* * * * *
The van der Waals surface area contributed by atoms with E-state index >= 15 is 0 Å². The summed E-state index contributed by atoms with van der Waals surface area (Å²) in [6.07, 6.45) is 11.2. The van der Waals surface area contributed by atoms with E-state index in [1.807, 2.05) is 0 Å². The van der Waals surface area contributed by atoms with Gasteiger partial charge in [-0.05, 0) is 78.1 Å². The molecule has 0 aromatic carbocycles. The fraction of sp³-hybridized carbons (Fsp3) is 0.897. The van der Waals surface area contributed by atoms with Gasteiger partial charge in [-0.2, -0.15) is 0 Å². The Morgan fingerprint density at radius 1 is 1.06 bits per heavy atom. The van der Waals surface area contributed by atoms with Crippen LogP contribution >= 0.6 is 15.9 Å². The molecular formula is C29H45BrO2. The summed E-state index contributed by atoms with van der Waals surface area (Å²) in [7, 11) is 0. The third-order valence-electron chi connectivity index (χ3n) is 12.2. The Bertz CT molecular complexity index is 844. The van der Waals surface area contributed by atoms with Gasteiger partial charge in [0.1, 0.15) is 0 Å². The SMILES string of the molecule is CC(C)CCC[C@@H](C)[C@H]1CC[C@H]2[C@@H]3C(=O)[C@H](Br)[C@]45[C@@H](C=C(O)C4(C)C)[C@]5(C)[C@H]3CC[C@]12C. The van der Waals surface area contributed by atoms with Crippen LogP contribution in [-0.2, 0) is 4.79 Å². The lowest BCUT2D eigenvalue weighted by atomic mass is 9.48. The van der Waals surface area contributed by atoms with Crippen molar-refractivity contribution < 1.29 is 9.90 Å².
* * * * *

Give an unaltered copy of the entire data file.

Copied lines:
The van der Waals surface area contributed by atoms with E-state index >= 15 is 0 Å². The summed E-state index contributed by atoms with van der Waals surface area (Å²) in [6.07, 6.45) is 11.2. The van der Waals surface area contributed by atoms with E-state index in [1.807, 2.05) is 0 Å². The van der Waals surface area contributed by atoms with Gasteiger partial charge in [-0.05, 0) is 78.1 Å². The molecule has 0 aromatic carbocycles. The fraction of sp³-hybridized carbons (Fsp3) is 0.897. The van der Waals surface area contributed by atoms with Gasteiger partial charge in [-0.2, -0.15) is 0 Å². The Morgan fingerprint density at radius 1 is 1.06 bits per heavy atom. The van der Waals surface area contributed by atoms with Crippen LogP contribution >= 0.6 is 15.9 Å². The molecular formula is C29H45BrO2. The summed E-state index contributed by atoms with van der Waals surface area (Å²) in [7, 11) is 0. The third-order valence-electron chi connectivity index (χ3n) is 12.2. The Bertz CT molecular complexity index is 844. The van der Waals surface area contributed by atoms with Gasteiger partial charge in [0.1, 0.15) is 0 Å². The SMILES string of the molecule is CC(C)CCC[C@@H](C)[C@H]1CC[C@H]2[C@@H]3C(=O)[C@H](Br)[C@]45[C@@H](C=C(O)C4(C)C)[C@]5(C)[C@H]3CC[C@]12C. The van der Waals surface area contributed by atoms with Crippen LogP contribution in [-0.2, 0) is 4.79 Å². The lowest BCUT2D eigenvalue weighted by atomic mass is 9.48. The van der Waals surface area contributed by atoms with Crippen molar-refractivity contribution < 1.29 is 9.90 Å².